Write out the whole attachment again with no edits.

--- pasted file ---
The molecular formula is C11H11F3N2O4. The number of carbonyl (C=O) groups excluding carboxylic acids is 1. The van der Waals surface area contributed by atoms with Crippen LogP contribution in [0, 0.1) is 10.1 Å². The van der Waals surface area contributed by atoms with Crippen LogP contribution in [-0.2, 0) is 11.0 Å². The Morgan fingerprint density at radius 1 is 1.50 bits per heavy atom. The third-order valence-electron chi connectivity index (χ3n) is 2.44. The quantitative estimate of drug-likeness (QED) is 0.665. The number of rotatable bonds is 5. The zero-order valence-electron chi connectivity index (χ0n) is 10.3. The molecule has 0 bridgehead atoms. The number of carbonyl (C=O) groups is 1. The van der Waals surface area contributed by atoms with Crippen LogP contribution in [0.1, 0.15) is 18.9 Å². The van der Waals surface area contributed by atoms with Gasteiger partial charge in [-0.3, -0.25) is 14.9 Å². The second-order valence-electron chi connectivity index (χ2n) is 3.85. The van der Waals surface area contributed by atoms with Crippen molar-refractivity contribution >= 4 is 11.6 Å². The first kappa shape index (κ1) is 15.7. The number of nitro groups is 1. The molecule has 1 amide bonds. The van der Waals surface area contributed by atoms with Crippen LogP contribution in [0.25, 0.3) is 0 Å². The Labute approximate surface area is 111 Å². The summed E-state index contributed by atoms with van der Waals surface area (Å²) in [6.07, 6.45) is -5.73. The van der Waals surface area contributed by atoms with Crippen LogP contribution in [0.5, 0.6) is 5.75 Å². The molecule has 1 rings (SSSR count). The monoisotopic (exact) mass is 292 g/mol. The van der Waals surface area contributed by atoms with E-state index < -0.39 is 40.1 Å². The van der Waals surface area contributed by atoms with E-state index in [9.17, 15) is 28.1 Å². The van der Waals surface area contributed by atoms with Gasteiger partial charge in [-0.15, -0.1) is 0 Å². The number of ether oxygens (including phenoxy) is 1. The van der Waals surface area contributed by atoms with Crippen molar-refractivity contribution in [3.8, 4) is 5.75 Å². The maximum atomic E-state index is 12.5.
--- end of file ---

The molecular formula is C11H11F3N2O4. The number of carbonyl (C=O) groups excluding carboxylic acids is 1. The van der Waals surface area contributed by atoms with Crippen LogP contribution in [0, 0.1) is 10.1 Å². The van der Waals surface area contributed by atoms with Crippen LogP contribution in [-0.2, 0) is 11.0 Å². The Morgan fingerprint density at radius 1 is 1.50 bits per heavy atom. The third-order valence-electron chi connectivity index (χ3n) is 2.44. The quantitative estimate of drug-likeness (QED) is 0.665. The number of rotatable bonds is 5. The zero-order valence-electron chi connectivity index (χ0n) is 10.3. The molecule has 0 bridgehead atoms. The number of carbonyl (C=O) groups is 1. The van der Waals surface area contributed by atoms with Crippen LogP contribution in [0.1, 0.15) is 18.9 Å². The van der Waals surface area contributed by atoms with Gasteiger partial charge in [-0.3, -0.25) is 14.9 Å². The second-order valence-electron chi connectivity index (χ2n) is 3.85. The van der Waals surface area contributed by atoms with Crippen molar-refractivity contribution >= 4 is 11.6 Å². The first kappa shape index (κ1) is 15.7. The number of nitro groups is 1. The molecule has 1 amide bonds. The van der Waals surface area contributed by atoms with Crippen LogP contribution in [0.25, 0.3) is 0 Å². The Labute approximate surface area is 111 Å². The summed E-state index contributed by atoms with van der Waals surface area (Å²) in [6.07, 6.45) is -5.73. The van der Waals surface area contributed by atoms with Crippen LogP contribution in [0.5, 0.6) is 5.75 Å². The molecule has 1 rings (SSSR count). The monoisotopic (exact) mass is 292 g/mol. The van der Waals surface area contributed by atoms with E-state index < -0.39 is 40.1 Å². The van der Waals surface area contributed by atoms with E-state index in [9.17, 15) is 28.1 Å². The van der Waals surface area contributed by atoms with Gasteiger partial charge in [-0.15, -0.1) is 0 Å². The number of ether oxygens (including phenoxy) is 1. The van der Waals surface area contributed by atoms with Crippen molar-refractivity contribution in [3.8, 4) is 5.75 Å². The maximum atomic E-state index is 12.5.